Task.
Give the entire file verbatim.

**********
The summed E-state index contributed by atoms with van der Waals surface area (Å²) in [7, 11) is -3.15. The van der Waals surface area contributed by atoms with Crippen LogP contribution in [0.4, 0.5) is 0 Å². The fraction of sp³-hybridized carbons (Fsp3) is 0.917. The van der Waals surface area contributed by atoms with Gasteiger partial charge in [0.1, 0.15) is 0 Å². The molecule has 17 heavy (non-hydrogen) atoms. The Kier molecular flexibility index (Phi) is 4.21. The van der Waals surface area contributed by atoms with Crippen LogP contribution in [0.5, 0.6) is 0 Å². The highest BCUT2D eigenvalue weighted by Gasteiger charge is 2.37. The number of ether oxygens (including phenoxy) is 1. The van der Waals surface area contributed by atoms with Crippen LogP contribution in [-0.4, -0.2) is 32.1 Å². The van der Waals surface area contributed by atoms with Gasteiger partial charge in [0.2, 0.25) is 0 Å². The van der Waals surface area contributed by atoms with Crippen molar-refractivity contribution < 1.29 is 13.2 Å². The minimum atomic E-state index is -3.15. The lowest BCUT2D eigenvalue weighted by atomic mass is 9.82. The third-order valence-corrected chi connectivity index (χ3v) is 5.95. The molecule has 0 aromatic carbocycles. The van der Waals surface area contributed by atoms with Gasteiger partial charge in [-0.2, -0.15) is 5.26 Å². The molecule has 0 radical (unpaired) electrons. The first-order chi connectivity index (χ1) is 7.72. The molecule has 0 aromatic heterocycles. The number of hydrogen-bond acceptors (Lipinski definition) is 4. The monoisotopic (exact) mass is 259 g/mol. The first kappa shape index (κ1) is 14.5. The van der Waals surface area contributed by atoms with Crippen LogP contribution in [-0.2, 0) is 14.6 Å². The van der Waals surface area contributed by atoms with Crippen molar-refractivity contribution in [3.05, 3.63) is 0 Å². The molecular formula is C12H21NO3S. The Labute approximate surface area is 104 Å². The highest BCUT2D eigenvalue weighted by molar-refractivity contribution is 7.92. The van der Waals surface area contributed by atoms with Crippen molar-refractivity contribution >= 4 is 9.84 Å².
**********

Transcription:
The summed E-state index contributed by atoms with van der Waals surface area (Å²) in [7, 11) is -3.15. The van der Waals surface area contributed by atoms with Crippen LogP contribution in [0.4, 0.5) is 0 Å². The fraction of sp³-hybridized carbons (Fsp3) is 0.917. The van der Waals surface area contributed by atoms with Gasteiger partial charge in [0.1, 0.15) is 0 Å². The molecule has 17 heavy (non-hydrogen) atoms. The Kier molecular flexibility index (Phi) is 4.21. The van der Waals surface area contributed by atoms with Crippen LogP contribution in [0.5, 0.6) is 0 Å². The highest BCUT2D eigenvalue weighted by Gasteiger charge is 2.37. The number of ether oxygens (including phenoxy) is 1. The van der Waals surface area contributed by atoms with Crippen LogP contribution in [-0.4, -0.2) is 32.1 Å². The van der Waals surface area contributed by atoms with Gasteiger partial charge in [0.2, 0.25) is 0 Å². The van der Waals surface area contributed by atoms with Crippen molar-refractivity contribution < 1.29 is 13.2 Å². The minimum atomic E-state index is -3.15. The lowest BCUT2D eigenvalue weighted by atomic mass is 9.82. The third-order valence-corrected chi connectivity index (χ3v) is 5.95. The molecule has 0 aromatic carbocycles. The van der Waals surface area contributed by atoms with Gasteiger partial charge in [-0.2, -0.15) is 5.26 Å². The molecule has 0 radical (unpaired) electrons. The first-order chi connectivity index (χ1) is 7.72. The molecule has 0 aromatic heterocycles. The number of hydrogen-bond acceptors (Lipinski definition) is 4. The monoisotopic (exact) mass is 259 g/mol. The first kappa shape index (κ1) is 14.5. The van der Waals surface area contributed by atoms with Crippen LogP contribution in [-0.2, 0) is 14.6 Å². The van der Waals surface area contributed by atoms with Crippen molar-refractivity contribution in [3.05, 3.63) is 0 Å². The molecular formula is C12H21NO3S. The Labute approximate surface area is 104 Å². The highest BCUT2D eigenvalue weighted by molar-refractivity contribution is 7.92. The van der Waals surface area contributed by atoms with Crippen molar-refractivity contribution >= 4 is 9.84 Å².